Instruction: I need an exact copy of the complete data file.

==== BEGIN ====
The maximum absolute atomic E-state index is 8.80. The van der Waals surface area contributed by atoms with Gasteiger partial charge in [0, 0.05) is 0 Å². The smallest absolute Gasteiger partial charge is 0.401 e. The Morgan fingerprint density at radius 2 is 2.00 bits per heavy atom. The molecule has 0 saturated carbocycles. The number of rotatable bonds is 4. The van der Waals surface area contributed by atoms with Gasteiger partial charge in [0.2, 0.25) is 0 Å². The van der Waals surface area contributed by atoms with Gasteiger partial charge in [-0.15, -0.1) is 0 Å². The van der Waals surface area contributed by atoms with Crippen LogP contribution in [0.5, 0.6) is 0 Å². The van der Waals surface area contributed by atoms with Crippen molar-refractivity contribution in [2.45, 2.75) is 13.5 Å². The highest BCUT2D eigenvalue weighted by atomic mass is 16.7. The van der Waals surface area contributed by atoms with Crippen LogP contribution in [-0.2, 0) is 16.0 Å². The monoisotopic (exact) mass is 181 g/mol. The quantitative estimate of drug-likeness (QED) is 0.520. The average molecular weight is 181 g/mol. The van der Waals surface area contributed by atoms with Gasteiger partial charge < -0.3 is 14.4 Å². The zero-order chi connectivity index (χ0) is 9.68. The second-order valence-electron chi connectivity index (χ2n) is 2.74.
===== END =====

The maximum absolute atomic E-state index is 8.80. The van der Waals surface area contributed by atoms with Gasteiger partial charge in [0, 0.05) is 0 Å². The smallest absolute Gasteiger partial charge is 0.401 e. The Morgan fingerprint density at radius 2 is 2.00 bits per heavy atom. The molecule has 0 saturated carbocycles. The number of rotatable bonds is 4. The van der Waals surface area contributed by atoms with Gasteiger partial charge in [0.2, 0.25) is 0 Å². The van der Waals surface area contributed by atoms with Gasteiger partial charge in [-0.15, -0.1) is 0 Å². The van der Waals surface area contributed by atoms with Crippen LogP contribution in [0.5, 0.6) is 0 Å². The van der Waals surface area contributed by atoms with Crippen molar-refractivity contribution in [2.45, 2.75) is 13.5 Å². The highest BCUT2D eigenvalue weighted by atomic mass is 16.7. The van der Waals surface area contributed by atoms with Crippen LogP contribution in [-0.2, 0) is 16.0 Å². The monoisotopic (exact) mass is 181 g/mol. The quantitative estimate of drug-likeness (QED) is 0.520. The average molecular weight is 181 g/mol. The van der Waals surface area contributed by atoms with Gasteiger partial charge < -0.3 is 14.4 Å². The zero-order chi connectivity index (χ0) is 9.68. The second-order valence-electron chi connectivity index (χ2n) is 2.74.